You get this much on Instagram:

But for the real primo material, try this VHD shaved full frontal

Quebec law stipulates that for a wagering contract to be valid, it must be related to activities “requiring only skill or bodily exertion on the part of the parties,” rather than to chance. Furthermore, the amount wagered must not be excessive. The court ruled that there was some skill in the game, but that half a million dollars was a bit excessive.

OK, it sounds like a ballsy bet, but it’s $517,000 in beaver bucks, not god-fearin’ greenbacks. How could that be excessive? Isn’t that like four muffins at Tim Hortons?

Kidding aside, it’s more than $350,000, even in real money.

Kaniehtiio Horn plays Tanis on Letterkenny, but she is pictured here from an episode of Hemlock Grove. You can find a .gif of the scene here.

Most recently, she removed her top in Possessor (2020), a sci-fi effort from Brandon Cronenberg, son of the noteworthy Canadian director David Cronenberg.

Previous:

Kaniehtiio was topless in Embrace of the Vampire (2013)

Kim Cattrall, 1979

I don’t know of any earlier topless shots, but she did a rear nude scene in a 1975 film called Rosebud. (Below. She’s the brunette on the right. She was 18 at the time.)


image host

You may never have heard of this film, but it had a notable cast: Peter O’Toole, Richard Attenborough and Peter Lawford starred, and former NY mayor John Lindsay appeared in his only movie role. The five young naked actresses, who played kidnap victims, were not well known at the time, but at least two of them went on to lengthy careers. In addition to Cattrall, French screen legend Isabelle Huppert bared her buns on the deck of the yacht.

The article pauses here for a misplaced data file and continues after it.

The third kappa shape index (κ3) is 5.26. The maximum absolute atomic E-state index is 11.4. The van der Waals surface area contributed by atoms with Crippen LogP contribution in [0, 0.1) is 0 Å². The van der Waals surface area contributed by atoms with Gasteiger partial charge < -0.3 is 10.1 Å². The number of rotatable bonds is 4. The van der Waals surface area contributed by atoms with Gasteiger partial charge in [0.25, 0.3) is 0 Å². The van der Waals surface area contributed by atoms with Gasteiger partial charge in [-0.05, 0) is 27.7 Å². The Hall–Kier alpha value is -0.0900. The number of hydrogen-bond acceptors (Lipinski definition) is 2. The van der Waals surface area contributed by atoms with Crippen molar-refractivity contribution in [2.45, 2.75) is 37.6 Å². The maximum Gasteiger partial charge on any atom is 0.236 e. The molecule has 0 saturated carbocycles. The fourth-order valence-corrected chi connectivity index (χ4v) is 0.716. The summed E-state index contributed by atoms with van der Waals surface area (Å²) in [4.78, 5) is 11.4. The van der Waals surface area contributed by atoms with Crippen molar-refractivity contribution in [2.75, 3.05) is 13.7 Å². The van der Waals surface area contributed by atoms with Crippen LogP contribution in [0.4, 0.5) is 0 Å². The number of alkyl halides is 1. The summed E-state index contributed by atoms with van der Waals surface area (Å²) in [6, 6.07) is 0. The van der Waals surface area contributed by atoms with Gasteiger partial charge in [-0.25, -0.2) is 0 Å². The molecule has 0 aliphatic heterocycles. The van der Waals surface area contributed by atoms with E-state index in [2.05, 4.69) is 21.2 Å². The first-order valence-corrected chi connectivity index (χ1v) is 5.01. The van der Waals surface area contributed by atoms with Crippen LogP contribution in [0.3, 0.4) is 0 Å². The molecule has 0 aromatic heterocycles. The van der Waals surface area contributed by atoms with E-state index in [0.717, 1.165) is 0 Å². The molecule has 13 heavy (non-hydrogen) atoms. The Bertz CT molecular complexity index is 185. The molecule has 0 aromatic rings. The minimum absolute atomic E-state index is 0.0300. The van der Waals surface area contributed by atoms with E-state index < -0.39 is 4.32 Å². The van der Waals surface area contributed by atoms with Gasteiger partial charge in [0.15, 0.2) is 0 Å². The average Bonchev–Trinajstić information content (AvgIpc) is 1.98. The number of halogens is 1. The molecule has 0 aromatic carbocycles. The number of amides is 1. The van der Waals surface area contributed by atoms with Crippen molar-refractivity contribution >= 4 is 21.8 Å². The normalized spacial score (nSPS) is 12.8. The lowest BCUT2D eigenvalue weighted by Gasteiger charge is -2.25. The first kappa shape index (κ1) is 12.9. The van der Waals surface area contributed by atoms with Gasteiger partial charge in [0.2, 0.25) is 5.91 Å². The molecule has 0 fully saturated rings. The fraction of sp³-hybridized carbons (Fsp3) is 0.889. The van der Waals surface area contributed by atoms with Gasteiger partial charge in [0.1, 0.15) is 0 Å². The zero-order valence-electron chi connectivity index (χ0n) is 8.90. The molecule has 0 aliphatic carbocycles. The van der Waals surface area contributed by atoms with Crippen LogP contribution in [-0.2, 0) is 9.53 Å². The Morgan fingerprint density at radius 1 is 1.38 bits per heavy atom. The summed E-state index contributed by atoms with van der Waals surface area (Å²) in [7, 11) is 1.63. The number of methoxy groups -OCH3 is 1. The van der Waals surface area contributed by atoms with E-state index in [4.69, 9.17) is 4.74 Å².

The trailer (below) is immensely entertaining if for no other reason than its utter incompetence. How could the Academy have passed up Mayor Lindsay for an Oscar nod?


“You have now entered the jurisdiction of silly walks. Commence silly walking immediately. Follow @Yorkshire_Silly_Walks for highlights. Your walk may be posted! We’re all in this together so let’s have some fun while we can! (Don’t know how to silly walk? Google Monty Python Ministry of Silly Walks for inspiration.)”

Once again Brainscan takes a deep dive into a forgotten chapter in the history of film nudity: the grindhouse era. Brainscan alone created all the commentary and collages, as well as the film clips that accompany this article in the members’ version of the Fun House.

At the turn of the decade, from the 60’s to the 70’s, the production of gindhouse movies moved from mainly New York to mainly LA, and with that shift in geography came a shift in the actresses who starred in these films. The popular New York group included several women who were attractive enough, but not breath-taking.  Only Gigi Darlene stands out as truly beautiful.  The others, to borrow a line from the funniest Kiwis, would definitely be in the top three on the street … depending on the street.

June Roberts is a fave of mine, but she was not a classic beauty, as you can see in 1968’s Kitten in a Cage.

Linda Boyce in Kitten in a Cage,

in A Thousand Pleasures (also 1968)